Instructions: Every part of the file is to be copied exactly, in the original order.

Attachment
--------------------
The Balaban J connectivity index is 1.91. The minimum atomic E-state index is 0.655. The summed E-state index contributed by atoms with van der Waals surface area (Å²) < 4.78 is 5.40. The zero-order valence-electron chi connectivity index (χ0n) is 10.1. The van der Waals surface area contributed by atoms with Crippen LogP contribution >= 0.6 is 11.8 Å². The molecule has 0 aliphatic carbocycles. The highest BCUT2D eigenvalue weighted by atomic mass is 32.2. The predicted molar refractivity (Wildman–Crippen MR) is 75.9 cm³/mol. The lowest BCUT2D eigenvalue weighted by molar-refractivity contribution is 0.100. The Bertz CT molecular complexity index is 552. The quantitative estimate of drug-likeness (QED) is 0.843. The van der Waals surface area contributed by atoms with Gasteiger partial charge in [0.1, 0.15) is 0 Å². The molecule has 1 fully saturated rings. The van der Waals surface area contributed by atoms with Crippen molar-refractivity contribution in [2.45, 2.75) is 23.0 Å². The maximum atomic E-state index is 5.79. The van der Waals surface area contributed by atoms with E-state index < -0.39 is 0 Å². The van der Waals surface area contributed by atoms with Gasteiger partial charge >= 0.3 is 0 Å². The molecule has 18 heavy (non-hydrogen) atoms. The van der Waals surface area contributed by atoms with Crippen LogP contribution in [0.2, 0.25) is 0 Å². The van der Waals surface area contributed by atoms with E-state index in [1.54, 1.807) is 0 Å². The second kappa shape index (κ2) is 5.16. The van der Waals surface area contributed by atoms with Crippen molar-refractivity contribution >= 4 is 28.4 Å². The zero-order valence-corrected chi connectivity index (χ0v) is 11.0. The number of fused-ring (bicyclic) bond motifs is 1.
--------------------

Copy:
The Balaban J connectivity index is 1.91. The minimum atomic E-state index is 0.655. The summed E-state index contributed by atoms with van der Waals surface area (Å²) < 4.78 is 5.40. The zero-order valence-electron chi connectivity index (χ0n) is 10.1. The van der Waals surface area contributed by atoms with Crippen LogP contribution >= 0.6 is 11.8 Å². The molecule has 0 aliphatic carbocycles. The highest BCUT2D eigenvalue weighted by atomic mass is 32.2. The predicted molar refractivity (Wildman–Crippen MR) is 75.9 cm³/mol. The lowest BCUT2D eigenvalue weighted by molar-refractivity contribution is 0.100. The Bertz CT molecular complexity index is 552. The quantitative estimate of drug-likeness (QED) is 0.843. The van der Waals surface area contributed by atoms with Gasteiger partial charge in [0.1, 0.15) is 0 Å². The molecule has 1 fully saturated rings. The van der Waals surface area contributed by atoms with Crippen molar-refractivity contribution in [2.45, 2.75) is 23.0 Å². The maximum atomic E-state index is 5.79. The van der Waals surface area contributed by atoms with E-state index < -0.39 is 0 Å². The van der Waals surface area contributed by atoms with Gasteiger partial charge >= 0.3 is 0 Å². The molecule has 18 heavy (non-hydrogen) atoms. The van der Waals surface area contributed by atoms with Crippen LogP contribution in [0.2, 0.25) is 0 Å². The van der Waals surface area contributed by atoms with E-state index in [1.54, 1.807) is 0 Å². The second kappa shape index (κ2) is 5.16. The van der Waals surface area contributed by atoms with Crippen molar-refractivity contribution >= 4 is 28.4 Å². The zero-order valence-corrected chi connectivity index (χ0v) is 11.0. The number of fused-ring (bicyclic) bond motifs is 1.